The Eyeless Trust is a small charity started in 1993. It helps children born with Microphthalmia (small eyes) Anophthalmia (missing eyes) and Coloboma (partly developed eyes). These conditions are the result of damage to the developing eye in the embryo in very early pregnancy. These are not new conditions but are very rare and children with these conditions have varying degrees of vision. The worst form is anophthalmia which is extremely rare and results in total blindness.
For some children, plastic shells and artificial eyes enable the child's bone structure to grow into a normal facial structure and the Eyeless Trust can advise and support parents through this treatment.
Grace Stuart of the Eyeless Trust told us, "I have worked with blind and visually impaired children for more than 20 years as a teacher and a counsellor and have been with the Eyeless Trust for five years. The Eyeless Trust advisers come from a social work or specialist teaching background and hopefully help to improve the quality of life of each of our children."
One of the Society's very own volunteers, Billy Naismith, has had first hand experience of this wonderful charity and tells us how they helped him and his family, particularly his son Cameron. "The Eyeless Trust have been really good to me and my family because my son Cameron has a nystagmus in one eye, microphthamia in the other which resulted in getting a prosthetic shell. He was born with the microphthamia and was referred to a specialist and they put us in touch with Moorfields Eye Hospital which is based in London. The Consultant told us the Eyeless Trust could help us with things like accommodation, transport costs that sort of thing. That was how we came across them.
"Every time we went down to London to get Cameron's check-ups done, they were always there to make sure we were alright. All of his check-ups are now done here but we still go down South for the prosthetics and we are still in touch with the Eyeless Trust at home. They started the ball rolling with support for Cameron at school. They got in touch with sensory support who then met with the class teacher to make arrangements for him in the classroom, for example, like where he should sit so he can see the board and to let them know the difficulties which he may face.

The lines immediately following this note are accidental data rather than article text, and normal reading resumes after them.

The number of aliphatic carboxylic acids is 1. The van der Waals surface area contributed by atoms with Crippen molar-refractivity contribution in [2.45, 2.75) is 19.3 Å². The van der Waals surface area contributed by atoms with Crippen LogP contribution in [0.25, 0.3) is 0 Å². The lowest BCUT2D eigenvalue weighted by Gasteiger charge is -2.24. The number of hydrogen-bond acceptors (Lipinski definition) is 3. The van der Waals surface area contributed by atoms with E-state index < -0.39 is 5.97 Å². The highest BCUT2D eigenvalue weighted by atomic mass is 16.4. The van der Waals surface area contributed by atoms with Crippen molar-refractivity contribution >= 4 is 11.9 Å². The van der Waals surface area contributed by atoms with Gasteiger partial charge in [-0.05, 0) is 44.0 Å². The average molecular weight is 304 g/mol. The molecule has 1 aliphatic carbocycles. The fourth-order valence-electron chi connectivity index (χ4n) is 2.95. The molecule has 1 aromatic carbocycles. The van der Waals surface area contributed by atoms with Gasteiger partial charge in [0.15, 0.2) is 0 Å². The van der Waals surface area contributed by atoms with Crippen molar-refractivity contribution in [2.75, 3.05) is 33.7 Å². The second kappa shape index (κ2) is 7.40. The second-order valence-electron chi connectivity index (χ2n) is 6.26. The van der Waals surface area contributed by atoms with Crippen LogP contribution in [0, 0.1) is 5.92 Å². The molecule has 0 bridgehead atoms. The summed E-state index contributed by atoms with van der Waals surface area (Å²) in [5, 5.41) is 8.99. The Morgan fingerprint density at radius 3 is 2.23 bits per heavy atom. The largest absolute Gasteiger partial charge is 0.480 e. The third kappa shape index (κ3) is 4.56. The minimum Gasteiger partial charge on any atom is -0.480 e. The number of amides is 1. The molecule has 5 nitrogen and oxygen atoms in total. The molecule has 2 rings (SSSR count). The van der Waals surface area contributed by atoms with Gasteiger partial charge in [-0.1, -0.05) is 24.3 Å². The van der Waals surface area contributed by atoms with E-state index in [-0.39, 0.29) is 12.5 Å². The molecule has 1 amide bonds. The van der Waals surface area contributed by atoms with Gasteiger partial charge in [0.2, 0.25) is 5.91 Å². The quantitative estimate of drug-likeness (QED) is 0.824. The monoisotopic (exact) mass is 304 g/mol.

"Because they have done all that, I wanted to do something for them to raise awareness or money - even if it's a small amount - just to say thank you. I saw the initiatives that were happening at Dens on a Saturday and thought that would be a great opportunity to help them out. I've met Grace a few times, a really nice woman. She helped with things like filling out forms, getting sensory support etc. She has been fantastic.
"It’s actually a lot more common than people think and I was amazed at how uncommonly known The Eyeless Trust was. It's good for people to know they are out there to approach, especially if someone is in the same boat as Cameron. If it helps one person then it's worth it. It's not always about raising thousands of pounds and sometimes it's more valuable raising awareness. It's important that people know they are out there and that they can approach them."Billy and his wife Julie wanted The Eyeless Trust to have a chance to highlight the brilliant work they do and said, "We are very grateful that the Eyeless Trust have been given the opportunity to come along to Dens to give them a little bit of exposure. If it’s in the programme and gets people talking about it, it gets the information out there."Billy brought Saturday's charity to our attention, proof that ideas coming from our own fans are invaluable. Billy said, "The Society as a whole are very easy to approach. If you give them an idea they'll do their best to work with you to develop it and it's just fantastic. If somebody out there has got an idea even for next season, by all means they should get in touch. When you see the charities at Dens it's very rewarding what they can potentially get out of it. I would recommend for anyone who has any ideas to get in touch with the Society. For me it has renewed my interest and my loyalties not just toward the club but toward what the Society is trying to achieve for the community as a whole. I'm very proud of it indeed and want to thank them for all their endeavours with Saturday’s guests."Buckets Raise £384 for Wullie Reilly/MacMillan Cancer Support Friday, February 24, 2012 at 16:59
On 11th February at the Dundee v Hamilton match, the Society held a bucket collection to raise money for MacMillan Cancer Support on behalf of Dundee’s most famous fan, "Wullie" Reilly. Wullie was diagnosed with terminal cancer and held a "going away" party for anyone who knows him in Lyrics in January. Those attending were asked to make a donation to MacMillan Cancer Support.
The Society are delighted to be able to top this up with a further £384.26 raised via the buckets, which we plan to present to Wullie and MacMillan Cancer Support at half time on Saturday.
We'd like to thank everyone who donated for their generosity.